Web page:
“In the Spirit of St. Vincent DePaul and embedded in the Four Ways of Dialogue at DePaul University, DePaul Interfaith Scholars create a culture that fosters interreligious dialogue and promotes multicultural awareness and a rich, lively, diverse faith life at DePaul. They are leaders grounded in their own traditions who create a strong community of DePaul interfaith-engaged students who work together on mutual understanding and shared social action.”
Part of the work with the Interfaith Scholars is to make moves to draw people closer together through our different faiths. Our purpose is to transcend differences and better understand one another and the role that our faith plays in our day to day lives. One of the ways that the scholars do this is by creating what we call Vincentian Moments. These moments take an aspect of each faith tradition and draw a comparison to an aspect of St. Vincent Depaul’s teachings.
The first installment comes from Scholar Thano Prokos who decided to one on his own background in the Greek Orthodox Faith.
St. Vincent says,
“Our Lord humbles in order to raise up, and allows the suffering of interior and exterior afflictions in order to bring about peace. He often desires some things more than we do, but wants us to merit the grace of accomplishing them by several practices of virtue and to beg for this with many prayers.”
In “Taking the More Excellent Way,” Fr. Anthony Hughes talks about the story of St. Mary of Egypt and uses it to explain on how we make use of personal suffering. He argues that our trials and suffering are the things that make us grow and we become beautiful human beings.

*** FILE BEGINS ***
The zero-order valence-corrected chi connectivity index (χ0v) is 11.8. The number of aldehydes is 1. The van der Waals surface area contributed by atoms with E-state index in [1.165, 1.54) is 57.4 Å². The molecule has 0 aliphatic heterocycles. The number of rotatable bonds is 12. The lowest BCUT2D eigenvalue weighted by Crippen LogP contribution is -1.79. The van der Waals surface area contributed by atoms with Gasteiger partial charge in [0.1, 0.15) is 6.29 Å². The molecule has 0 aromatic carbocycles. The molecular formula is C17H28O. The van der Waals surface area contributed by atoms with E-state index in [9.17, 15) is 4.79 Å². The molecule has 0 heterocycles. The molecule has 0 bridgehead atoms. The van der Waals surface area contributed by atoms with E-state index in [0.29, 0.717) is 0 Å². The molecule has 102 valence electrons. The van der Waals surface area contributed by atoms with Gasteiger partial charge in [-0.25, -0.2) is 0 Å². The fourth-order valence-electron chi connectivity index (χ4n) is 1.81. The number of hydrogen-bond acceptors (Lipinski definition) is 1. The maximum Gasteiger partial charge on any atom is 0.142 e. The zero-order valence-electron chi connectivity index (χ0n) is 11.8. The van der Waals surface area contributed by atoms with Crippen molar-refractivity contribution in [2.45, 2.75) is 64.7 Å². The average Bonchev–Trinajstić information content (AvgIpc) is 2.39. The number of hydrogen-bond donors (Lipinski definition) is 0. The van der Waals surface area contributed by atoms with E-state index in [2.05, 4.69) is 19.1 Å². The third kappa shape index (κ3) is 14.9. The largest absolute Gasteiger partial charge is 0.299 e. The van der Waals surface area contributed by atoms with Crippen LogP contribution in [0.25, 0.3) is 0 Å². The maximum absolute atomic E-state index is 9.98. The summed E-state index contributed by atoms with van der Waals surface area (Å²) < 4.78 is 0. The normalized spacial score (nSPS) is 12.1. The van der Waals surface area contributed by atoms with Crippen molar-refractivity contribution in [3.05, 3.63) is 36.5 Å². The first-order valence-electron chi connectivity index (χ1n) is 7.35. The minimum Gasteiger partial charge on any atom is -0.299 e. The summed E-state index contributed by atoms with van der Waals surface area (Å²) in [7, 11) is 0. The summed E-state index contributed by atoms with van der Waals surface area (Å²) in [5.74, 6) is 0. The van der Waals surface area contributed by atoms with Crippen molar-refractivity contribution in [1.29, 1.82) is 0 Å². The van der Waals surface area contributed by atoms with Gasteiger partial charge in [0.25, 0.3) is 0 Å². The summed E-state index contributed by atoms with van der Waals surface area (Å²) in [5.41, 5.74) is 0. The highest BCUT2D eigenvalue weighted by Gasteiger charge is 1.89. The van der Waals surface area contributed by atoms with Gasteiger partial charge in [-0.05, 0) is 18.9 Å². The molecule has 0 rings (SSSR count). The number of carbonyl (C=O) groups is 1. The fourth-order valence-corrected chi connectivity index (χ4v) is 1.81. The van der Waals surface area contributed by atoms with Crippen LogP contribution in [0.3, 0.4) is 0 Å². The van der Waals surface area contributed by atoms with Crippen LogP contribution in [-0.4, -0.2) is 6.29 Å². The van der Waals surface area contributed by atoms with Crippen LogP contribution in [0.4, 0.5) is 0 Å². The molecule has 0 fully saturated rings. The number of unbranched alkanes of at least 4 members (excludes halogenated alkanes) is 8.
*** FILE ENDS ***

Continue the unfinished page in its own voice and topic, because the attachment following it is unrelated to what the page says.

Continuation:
St. Vincent stresses the same idea, that when we are humbled in our lives it’s our duty to rise back up. What both men are saying, is that the hardships we face are not necessarily what we should focus on. We shouldn’t be consumed by our grief. Rather, it’s important to focus on what the next step is. How do we respond to tragedy? Both men encourage a detachment from the experience of grief and a focus on the divine through prayer.
Vincent asks us to say our own personal prayers to God with the hope that our prayer focuses our attention on what is good and how we can strive to be better. Fr. Anthony asks us to pray for others, particularly those who hurt us. The goal of this practice is less “divine intervention” but more to remind us that those who hurt us are every bit as human as we are. It changes our perception of them from the evil other into someone that we can be compassionate towards in the hopes that in the future, we can demonstrate our growth by meeting hostility with love.